White House, lawmakers say Obama's actions will make communities safer from guns

By Doug G. Ware
White House, lawmakers say Obama's actions will make communities safer from guns
White House senior adviser Valerie Jarrett and several Democratic lawmakers said Wednesday that new executive actions announced by President Obama on Tuesday do a great deal in taking a step in the direction of keeping firearms out of the hands of people who shouldn't have them. Photo by Brian Kersey/UPI | License Photo

WASHINGTON, Jan. 6 (UPI) -- The White House was joined by several Democratic lawmakers Wednesday in applauding President Barack Obama's new executive orders aimed at curbing gun violence through a variety of efforts.

During a conference call with reporters Wednesday, Senior White House Adviser Valerie Jarrett said Obama's actions establish a clear path to reducing gun violence with four main efforts -- tightening background checks, committing to making communities safer, increasing mental health treatment, and implementing safer gun technology.


"We are dedicated to do everything we can to keep guns out of the wrong hands," she said. "We can and must do something about it."

Jarrett was joined on the call by Sen. Elizabeth Warren, D-Mass., and Reps. Joaquin Castro, Ruben Gallego, Seth Moulton and Patrick Murphy.

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"We can't keep waiting to take action that will stop violence in this country and keep our families and children safer," Warren said. "Every time Democrats have tried to get even the smallest reforms passed, Republicans have flatly refused."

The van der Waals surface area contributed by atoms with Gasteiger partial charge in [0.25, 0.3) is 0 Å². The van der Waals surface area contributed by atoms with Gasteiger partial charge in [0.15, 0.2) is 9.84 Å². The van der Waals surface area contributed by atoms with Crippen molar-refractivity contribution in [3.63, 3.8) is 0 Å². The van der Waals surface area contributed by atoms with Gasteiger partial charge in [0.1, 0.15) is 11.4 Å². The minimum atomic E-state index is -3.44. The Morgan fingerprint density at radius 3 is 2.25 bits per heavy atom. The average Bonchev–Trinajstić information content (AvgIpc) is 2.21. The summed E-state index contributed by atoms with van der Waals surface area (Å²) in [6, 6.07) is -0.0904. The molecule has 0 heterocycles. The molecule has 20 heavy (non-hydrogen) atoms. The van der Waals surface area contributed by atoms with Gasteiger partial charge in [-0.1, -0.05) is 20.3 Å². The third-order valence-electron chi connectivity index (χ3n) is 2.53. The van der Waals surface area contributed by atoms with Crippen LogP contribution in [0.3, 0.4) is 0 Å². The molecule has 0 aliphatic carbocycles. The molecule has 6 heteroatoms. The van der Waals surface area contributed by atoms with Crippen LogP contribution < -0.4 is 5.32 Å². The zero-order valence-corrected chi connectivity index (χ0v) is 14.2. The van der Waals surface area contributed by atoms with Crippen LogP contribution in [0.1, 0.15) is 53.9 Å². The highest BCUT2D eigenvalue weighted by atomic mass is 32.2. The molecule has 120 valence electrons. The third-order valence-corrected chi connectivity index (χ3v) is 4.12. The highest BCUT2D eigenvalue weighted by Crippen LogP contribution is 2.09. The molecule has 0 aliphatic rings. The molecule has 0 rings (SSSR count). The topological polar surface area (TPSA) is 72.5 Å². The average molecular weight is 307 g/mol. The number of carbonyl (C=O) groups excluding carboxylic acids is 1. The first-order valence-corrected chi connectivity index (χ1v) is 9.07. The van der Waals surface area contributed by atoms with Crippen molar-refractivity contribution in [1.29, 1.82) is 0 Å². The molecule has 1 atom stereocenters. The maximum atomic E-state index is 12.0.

One of the main focuses of Obama's orders, issued Tuesday, is to close a legal loophole that allows private parties and online retailers to sell firearms without conducting background checks. Because they don't need to be licensed, such sellers are exempt from the background check requirement.


"I have seen what guns can do and there is no place for that on our streets," said Moulton, D-Mass., a veteran of the U.S. Marine Corps who served in Iraq. "I think it is ridiculous that America is the only developed nation on Earth that has a scourge of gun violence."

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Obama's plan also provides a $500 million investment aimed at improving access to mental health treatment.

"One thing all Americans agree with is you should not own a gun if you have a criminal history or mental illness," Gallego, D-Ariz., said.

Castro raised another impact that he believes guns have on American society -- suicide. Two out of every three gun-related deaths are suicides, he said, and tougher restrictions will also keep citizens on that side of the issue from dying.

"As a father of a 2-year-old girl ... this is a deeply disturbing thing," Castro, D-Texas, said.

Some Republicans, though, have challenged the legality of the president's orders, saying they are an unconstitutional violation of the Second Amendment.

"This is going to be another illegal action," Republican presidential candidate Chris Christie said.

"Another lawless, unconstitutional overreach," GOP candidate Carly Fiorina tweeted. "The 2nd Amendment is an individual right. Mr. President, how about enforcing the laws we have?"


Moulton expressly said during Wednesday's call that enforcing the existing laws is precisely what Obama's orders seek to do. The president and some lawmakers have stated they are confident the actions are allowed under the law.

"This law does not impede on the Second Amendment," Gallego said.

"These actions are simply a step in right direction. This is not a cure all," Murphy, D-Fla., said. "We have got first graders being killed in the classroom ... [and] Congress has failed to act in these moments of crisis."

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